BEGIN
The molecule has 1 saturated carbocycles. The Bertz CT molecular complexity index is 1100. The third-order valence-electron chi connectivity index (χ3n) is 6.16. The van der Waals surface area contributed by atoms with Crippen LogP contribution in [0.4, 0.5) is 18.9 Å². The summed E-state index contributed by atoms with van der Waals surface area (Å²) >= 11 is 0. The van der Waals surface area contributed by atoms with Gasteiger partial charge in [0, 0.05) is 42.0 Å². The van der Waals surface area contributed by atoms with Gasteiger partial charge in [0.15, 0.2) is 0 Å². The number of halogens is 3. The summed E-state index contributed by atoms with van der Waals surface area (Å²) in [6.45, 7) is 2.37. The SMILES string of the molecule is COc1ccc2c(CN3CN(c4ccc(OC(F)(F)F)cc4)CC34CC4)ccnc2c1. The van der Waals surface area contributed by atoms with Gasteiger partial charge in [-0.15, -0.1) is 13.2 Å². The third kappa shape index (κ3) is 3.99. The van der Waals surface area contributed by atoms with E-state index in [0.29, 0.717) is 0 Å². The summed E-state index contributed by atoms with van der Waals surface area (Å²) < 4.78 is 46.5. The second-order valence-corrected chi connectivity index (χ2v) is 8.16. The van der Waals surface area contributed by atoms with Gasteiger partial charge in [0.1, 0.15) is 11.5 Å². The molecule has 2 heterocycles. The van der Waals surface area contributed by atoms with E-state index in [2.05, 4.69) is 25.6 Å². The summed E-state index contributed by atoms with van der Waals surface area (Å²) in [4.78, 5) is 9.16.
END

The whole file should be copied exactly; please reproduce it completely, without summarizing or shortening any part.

The molecule has 1 saturated carbocycles. The Bertz CT molecular complexity index is 1100. The third-order valence-electron chi connectivity index (χ3n) is 6.16. The van der Waals surface area contributed by atoms with Crippen LogP contribution in [0.4, 0.5) is 18.9 Å². The summed E-state index contributed by atoms with van der Waals surface area (Å²) >= 11 is 0. The van der Waals surface area contributed by atoms with Gasteiger partial charge in [0, 0.05) is 42.0 Å². The van der Waals surface area contributed by atoms with Gasteiger partial charge in [0.15, 0.2) is 0 Å². The number of halogens is 3. The summed E-state index contributed by atoms with van der Waals surface area (Å²) in [6.45, 7) is 2.37. The SMILES string of the molecule is COc1ccc2c(CN3CN(c4ccc(OC(F)(F)F)cc4)CC34CC4)ccnc2c1. The van der Waals surface area contributed by atoms with Gasteiger partial charge in [-0.15, -0.1) is 13.2 Å². The third kappa shape index (κ3) is 3.99. The van der Waals surface area contributed by atoms with E-state index in [0.29, 0.717) is 0 Å². The summed E-state index contributed by atoms with van der Waals surface area (Å²) < 4.78 is 46.5. The second-order valence-corrected chi connectivity index (χ2v) is 8.16. The van der Waals surface area contributed by atoms with Gasteiger partial charge in [0.1, 0.15) is 11.5 Å². The molecule has 2 heterocycles. The van der Waals surface area contributed by atoms with E-state index in [2.05, 4.69) is 25.6 Å². The summed E-state index contributed by atoms with van der Waals surface area (Å²) in [4.78, 5) is 9.16.